It’s been five years since I bought weed from my New York dealer — I now live in L.A., with at least a dozen pot shops in walking distance — but I still get texted by the old delivery service. The updates are infrequent, but comforting: special deals, an announcement that they’ll come to Jersey City now, even a message to say “happy holidays.” Sometimes nostalgia for my 20s brings a smile to my face. Sometimes I’m nagged by the guilt that I ghosted this one guy who came to be a friend. He even read my first book, for god’s sake.
I’m happy his organization is still in business, but for how much longer? The whole region is trending toward legalization, and almost nobody wants to score a baggie from a cyclist on a random street corner if they have the option of buying high-end products in the comfort of a retail setting. The black market will remain, though, for people who cannot afford the additional taxes or produce the identification to become state-sanctioned consumers. Meanwhile, everyone else will have to face the awkward task of cutting ties with their usual source. Or just… losing touch.
The good news is that you don’t have to feel too bad for the nug-slingers who were once among your top contacts. If they’ve been successful so far, they are likely to have the entrepreneurial shrewdness to adapt or even thrive in the new age of Mary Jane. Others will simply get out of the game. After years of underground competition and losing buyers to rival dealers, they have no illusions about the ebb and flow of business, nor the transactional nature of their often casual-seeming acquaintance with pot smokers. People quit or move away. Things change.
All the same, we’re losing something as cannabis makes the transition from countercultural substance to corporate behemoth. The plant once forged social scenes and connections, a semi-secret club of stoners with the chill, reliable dealer as a vaunted hero of the scene. (The TV series High Maintenance gives a sense of how such a character mapped a web between many otherwise disparate lives.) In short, we can’t properly move on to the 420-friendly U.S. without taking stock of the past — not only the brutally racist legacy of the War on Drugs, but the illicit relationships that persisted in spite of over-policing, many of which can be remembered fondly. Your weed dealer might have kept you waiting for hours, or charged too much, or texted in baffling code, but they also came through when it counted — and really never took a day off.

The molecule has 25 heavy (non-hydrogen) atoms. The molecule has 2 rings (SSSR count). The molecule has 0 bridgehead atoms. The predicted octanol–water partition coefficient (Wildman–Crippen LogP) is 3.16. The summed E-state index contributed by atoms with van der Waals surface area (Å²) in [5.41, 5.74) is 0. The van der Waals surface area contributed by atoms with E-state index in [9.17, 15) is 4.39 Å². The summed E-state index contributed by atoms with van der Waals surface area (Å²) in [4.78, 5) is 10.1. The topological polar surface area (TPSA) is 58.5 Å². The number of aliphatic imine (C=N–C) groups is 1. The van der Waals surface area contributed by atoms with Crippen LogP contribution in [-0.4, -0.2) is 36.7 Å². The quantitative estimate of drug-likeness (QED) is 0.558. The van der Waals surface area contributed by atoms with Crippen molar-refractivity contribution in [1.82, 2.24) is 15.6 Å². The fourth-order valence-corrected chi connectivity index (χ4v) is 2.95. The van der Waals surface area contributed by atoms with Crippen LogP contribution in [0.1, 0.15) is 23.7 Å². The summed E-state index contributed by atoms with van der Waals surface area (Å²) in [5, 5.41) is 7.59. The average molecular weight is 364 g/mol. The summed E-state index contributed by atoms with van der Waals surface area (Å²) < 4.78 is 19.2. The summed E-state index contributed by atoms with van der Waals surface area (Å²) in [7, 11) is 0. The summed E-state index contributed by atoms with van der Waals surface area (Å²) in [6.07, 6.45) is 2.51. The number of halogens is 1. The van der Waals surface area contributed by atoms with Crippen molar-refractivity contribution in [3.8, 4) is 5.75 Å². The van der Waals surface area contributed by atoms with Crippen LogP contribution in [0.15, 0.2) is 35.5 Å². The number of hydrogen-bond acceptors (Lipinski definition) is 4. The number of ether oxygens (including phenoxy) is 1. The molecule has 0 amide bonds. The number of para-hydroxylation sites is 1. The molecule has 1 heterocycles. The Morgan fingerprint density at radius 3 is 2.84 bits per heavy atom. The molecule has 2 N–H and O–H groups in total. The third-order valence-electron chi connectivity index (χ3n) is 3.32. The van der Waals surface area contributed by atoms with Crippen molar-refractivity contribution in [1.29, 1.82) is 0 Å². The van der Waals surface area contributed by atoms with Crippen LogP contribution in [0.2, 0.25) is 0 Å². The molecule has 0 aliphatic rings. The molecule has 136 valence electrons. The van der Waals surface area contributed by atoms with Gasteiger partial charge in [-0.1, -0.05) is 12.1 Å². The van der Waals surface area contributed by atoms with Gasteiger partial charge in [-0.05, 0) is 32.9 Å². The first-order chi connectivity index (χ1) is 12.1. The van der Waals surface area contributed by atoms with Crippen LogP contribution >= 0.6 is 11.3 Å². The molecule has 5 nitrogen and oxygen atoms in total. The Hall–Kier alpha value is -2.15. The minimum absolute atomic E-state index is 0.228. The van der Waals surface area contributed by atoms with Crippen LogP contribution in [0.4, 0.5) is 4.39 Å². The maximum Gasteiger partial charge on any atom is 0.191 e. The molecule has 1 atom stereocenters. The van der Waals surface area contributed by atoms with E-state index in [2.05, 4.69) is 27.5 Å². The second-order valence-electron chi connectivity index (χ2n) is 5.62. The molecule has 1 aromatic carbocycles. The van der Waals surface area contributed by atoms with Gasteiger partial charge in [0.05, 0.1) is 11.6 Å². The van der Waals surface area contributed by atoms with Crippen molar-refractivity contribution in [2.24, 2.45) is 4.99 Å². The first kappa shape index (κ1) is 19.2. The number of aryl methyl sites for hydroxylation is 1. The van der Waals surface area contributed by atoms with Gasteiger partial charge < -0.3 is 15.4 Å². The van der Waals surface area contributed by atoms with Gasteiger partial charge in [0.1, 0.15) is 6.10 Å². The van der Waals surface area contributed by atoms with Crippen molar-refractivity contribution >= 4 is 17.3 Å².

Doesn’t that entitle them to a proper goodbye?
As to the question of how to say farewell: As with romantic breakups, it helps to be direct, and state the situation clearly. Your dealer isn’t oblivious to the political climate, and they’ll know when you have the option to purchase at an authorized seller. If it’s too harsh to say that you prefer the convenience of a brick-and-mortar store with regular hours and massive selection, then you might make the moral case: By joining the regulated market, a chunk of the money you spend goes toward state funds that pay for services like public schools, substance abuse outreach and health-care education. The rapidly expanding industry has also created tens of thousands of jobs as unemployment has spiked. Supporting this system, imperfect as it may be, is a greater good than funneling money up to unaccountable suppliers. And it’s the future.
Or, if none of that sounds right, you can always improvise:
As for me, it’s a little too late to pour my heart out in a message to my former dealer, thanking them for almost a decade of psychedelic support. But next time I get an update from that number, I might tell them that although I moved across the country — to a land of bountiful bud — they still have a place in my heart. That I would not be the pothead I am today without their help.
Plus, you never know: I could end up back in town sooner than later, looking to reconnect. Beats hooking up with an ex!